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Daily Astronomy Blurb: Total Solar Eclipse Below the Bottom of the World

Yesterday there was a total solar eclipse visible only at the end of the Earth. To capture the unusual phenomenon, airplanes took flight below the clouded seascape of Southern Ocean. The featured image shows one relatively spectacular capture where the bright spot is the outer corona of the Sun and the eclipsing Moon is seen as the dark spot in the center. A wing and engine of the airplane are visible across the left and bottom of the image, while another airplane observing the eclipse is visible on the far left. The dark area of the sky surrounding the eclipsed Sun is called a shadow cone. It is dark because you are looking down a long corridor of air shadowed by the Moon. A careful inspection of the eclipsed Sun will reveal the planet Mercury just to the right. The next total solar eclipse shadow will cross parts of Australia and Indonesia in April of 2023, while the one after that will cross North America in April of 2024. Notable Eclipse Submissions to APOD: Total Solar Eclipse of 2021 December
© apod.nasa.gov


6 days ago

Trudy Almon
The Sunday Night Astronomy Show is live now!!www.youtube.com/watch?v=U93opTVEdHoThe Sunday Night Astronomy Show ... See MoreSee Less

2 weeks ago

Trudy Almon
The Sunday Night Astronomy Show is live now!!The Sunday Night Astronomy Show ... See MoreSee Less
And, now, for something similarly the same:For those of you that are interested there will be a Partial Lunar Eclipse (almost full) on the morning of Friday, 19 November. This will be one of the longest visible eclipses in many years.Partial eclipse (Moon moving into the shadow of the earth) begins at 3:19 am and the maximum eclipse occurs at 05:03 am and the partial eclipse ends at 6:47 am - Weather permitting?Look east any time between 3:20 am and 6:45 am. and you should see some of the eclipse. Best time to view the maximum partial eclipse will be between 4:45 am and 5:15 am.If visible the moon will appear pinkish in colour because the atmosphere of the earth bends sunlight toward the moon during the eclipse and only in the red wavelength.If skies are clear you won’t have problems finding the moon in the east under the Pleides or as commonly known as The Seven Sisters.In December there should be a good comet to see. I will send you more details on this later- Ron ... See MoreSee Less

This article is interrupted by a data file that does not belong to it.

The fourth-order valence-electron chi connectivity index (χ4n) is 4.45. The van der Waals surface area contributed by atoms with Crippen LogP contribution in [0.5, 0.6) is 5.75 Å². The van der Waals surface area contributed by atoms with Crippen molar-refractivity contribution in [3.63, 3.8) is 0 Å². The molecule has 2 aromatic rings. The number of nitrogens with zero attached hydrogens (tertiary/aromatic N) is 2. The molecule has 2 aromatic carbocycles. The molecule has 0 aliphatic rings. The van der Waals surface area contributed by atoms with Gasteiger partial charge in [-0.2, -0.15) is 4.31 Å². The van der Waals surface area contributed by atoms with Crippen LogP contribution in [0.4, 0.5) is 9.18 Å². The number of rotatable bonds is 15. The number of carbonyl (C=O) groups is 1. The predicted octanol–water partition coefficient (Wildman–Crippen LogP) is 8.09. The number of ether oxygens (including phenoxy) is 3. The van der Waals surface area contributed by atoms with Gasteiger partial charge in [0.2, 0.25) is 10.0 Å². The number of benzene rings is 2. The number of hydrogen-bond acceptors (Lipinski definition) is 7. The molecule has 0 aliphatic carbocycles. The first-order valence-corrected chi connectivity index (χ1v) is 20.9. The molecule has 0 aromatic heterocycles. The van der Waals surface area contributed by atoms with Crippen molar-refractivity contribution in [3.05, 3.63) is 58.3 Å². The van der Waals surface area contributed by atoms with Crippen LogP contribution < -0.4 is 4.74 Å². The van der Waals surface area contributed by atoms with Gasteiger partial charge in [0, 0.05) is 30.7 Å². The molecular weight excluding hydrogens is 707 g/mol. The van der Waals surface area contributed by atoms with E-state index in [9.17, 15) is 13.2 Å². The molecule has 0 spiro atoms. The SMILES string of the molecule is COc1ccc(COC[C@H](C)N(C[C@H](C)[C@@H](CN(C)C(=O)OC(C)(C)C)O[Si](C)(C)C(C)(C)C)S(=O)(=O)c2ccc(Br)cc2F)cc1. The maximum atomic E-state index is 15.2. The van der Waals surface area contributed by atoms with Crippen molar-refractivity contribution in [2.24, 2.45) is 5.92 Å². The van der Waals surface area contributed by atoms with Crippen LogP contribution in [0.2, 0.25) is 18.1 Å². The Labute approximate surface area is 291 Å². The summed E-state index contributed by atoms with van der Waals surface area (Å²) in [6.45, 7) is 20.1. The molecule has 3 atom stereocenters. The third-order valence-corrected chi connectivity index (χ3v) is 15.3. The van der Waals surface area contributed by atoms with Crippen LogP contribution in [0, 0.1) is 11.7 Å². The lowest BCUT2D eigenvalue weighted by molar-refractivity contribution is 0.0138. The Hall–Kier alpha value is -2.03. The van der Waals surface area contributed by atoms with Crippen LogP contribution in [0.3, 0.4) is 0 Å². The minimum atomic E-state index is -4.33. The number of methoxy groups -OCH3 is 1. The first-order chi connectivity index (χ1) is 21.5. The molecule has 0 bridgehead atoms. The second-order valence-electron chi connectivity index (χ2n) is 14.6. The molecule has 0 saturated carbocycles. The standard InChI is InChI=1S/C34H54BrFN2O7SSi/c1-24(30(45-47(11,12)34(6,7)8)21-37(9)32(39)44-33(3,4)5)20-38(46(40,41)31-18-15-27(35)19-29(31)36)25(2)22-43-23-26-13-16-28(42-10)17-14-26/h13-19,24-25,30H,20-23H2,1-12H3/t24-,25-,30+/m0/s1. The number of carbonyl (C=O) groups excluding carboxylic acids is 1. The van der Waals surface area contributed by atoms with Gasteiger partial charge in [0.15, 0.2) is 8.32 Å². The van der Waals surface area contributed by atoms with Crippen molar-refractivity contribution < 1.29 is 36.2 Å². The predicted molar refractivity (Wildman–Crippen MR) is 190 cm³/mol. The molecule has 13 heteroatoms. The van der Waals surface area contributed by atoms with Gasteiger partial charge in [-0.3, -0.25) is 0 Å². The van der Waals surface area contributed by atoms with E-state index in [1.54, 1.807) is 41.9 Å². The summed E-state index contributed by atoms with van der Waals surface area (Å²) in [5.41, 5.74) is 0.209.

Don't forget the ACAC has an early meeting this month, to make a reasonable break before the really early December, year-end, solsticy, Christmas - take your pick, or insert som'at else - dinner meeting on Dec. 12. Let Ron, or this page, know your dinner intentions a.s.a.p. so that we can inform the Brothers to be appropriately ready. (Dinner individually paid, off menu, but subsidized a modicum by the ACAC.) ... See MoreSee Less